As opposed to crack-like indications, notch-like indications are identified in the B-scans by a more homogeneous shape as well as amplitude pattern. Such indications are in particular caused by
usually resulting from manufacturing or transportation of the pipe joints.
Typically, the depths of these defects are below 1 mm. They are however a preferential site for crack initiation due to the stress concentrating shape. An example for a notch-like indication is shown in Fig. 5. It was caused by a 1.5 mm deep scratch as revealed by the verification dig. Even such relatively small defects are picked up by typically 4 to 8 sensors. Fig. 5b shows B-scans of this scratch as obtained from three adjacent sensors.
The origin of these defects is in all cases attributed to the manufacturing process. In particular, neither fatigue cracks or nor SCC were found. (However, large amounts of SCC damage have been detected and verified in non-European pipelines /5,6/).
An example of a cold crack detected in a 40" crude oil pipeline is shown in Fig. 6a. The crack was located in the middle of the weld seam. Length was 175 mm, depth was 4-5 mm. The crack consists of a sequence of intercrystalline smaller cracks with mainly axial orientation. The crack was very difficult to find by manual inspection and amplitude based depth sizing would have been totally wrong. Here, the advantages of the automated inspection system providing multiple defect detection, high signal dynamic by logarithmic data compression and context-related data visualisation (see B-scans in Fig. 6b) are obvious.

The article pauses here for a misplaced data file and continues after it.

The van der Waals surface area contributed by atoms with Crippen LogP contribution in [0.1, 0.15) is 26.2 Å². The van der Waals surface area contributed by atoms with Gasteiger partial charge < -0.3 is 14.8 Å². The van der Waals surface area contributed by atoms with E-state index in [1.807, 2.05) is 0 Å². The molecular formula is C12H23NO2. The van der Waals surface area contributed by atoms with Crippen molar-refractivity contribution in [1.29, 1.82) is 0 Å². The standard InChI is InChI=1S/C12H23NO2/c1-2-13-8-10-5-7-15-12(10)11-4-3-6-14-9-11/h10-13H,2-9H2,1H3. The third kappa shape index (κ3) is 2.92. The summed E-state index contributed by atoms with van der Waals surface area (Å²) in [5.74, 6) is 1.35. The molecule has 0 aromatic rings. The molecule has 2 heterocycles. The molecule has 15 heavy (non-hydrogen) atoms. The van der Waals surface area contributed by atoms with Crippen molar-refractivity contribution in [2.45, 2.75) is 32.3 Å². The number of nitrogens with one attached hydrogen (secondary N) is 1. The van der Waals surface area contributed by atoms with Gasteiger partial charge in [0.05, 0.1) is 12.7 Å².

The results obtained from inspection of almost two thousand kilometers of operational pipelines (crude oil and gas) confirm that the reported crack detection tool meets the requirements for reliable in-line crack inspection. The new tool can detect axial crack-like defects with lengths > 30 mm and depths > 1 mm in the base material as well as in the weld area with high reliability. Offline recognition and classification of the recorded ultrasonic indications is ensured by the multiple detection concept which allows for confident discrimination of the variety of reflector types encountered in pipeline steels.
Based in particular on the positive results of extensive verification work, the use of ultrasonic inline inspection (crack detection, wall thickness measurement) has been approved by the German TÜV as a means of pipeline integrity testing.
The crack detection tool (UltraScan CD) was developed in close co-operation with the Fraunhofer-Institute for Nondestructive Testing (IzfP) in Saarbrücken and the Research Centre Karlsruhe (FZK). The constant support received from TAL during commissioning and validation of the UltraScan CD tool is highly appreciated.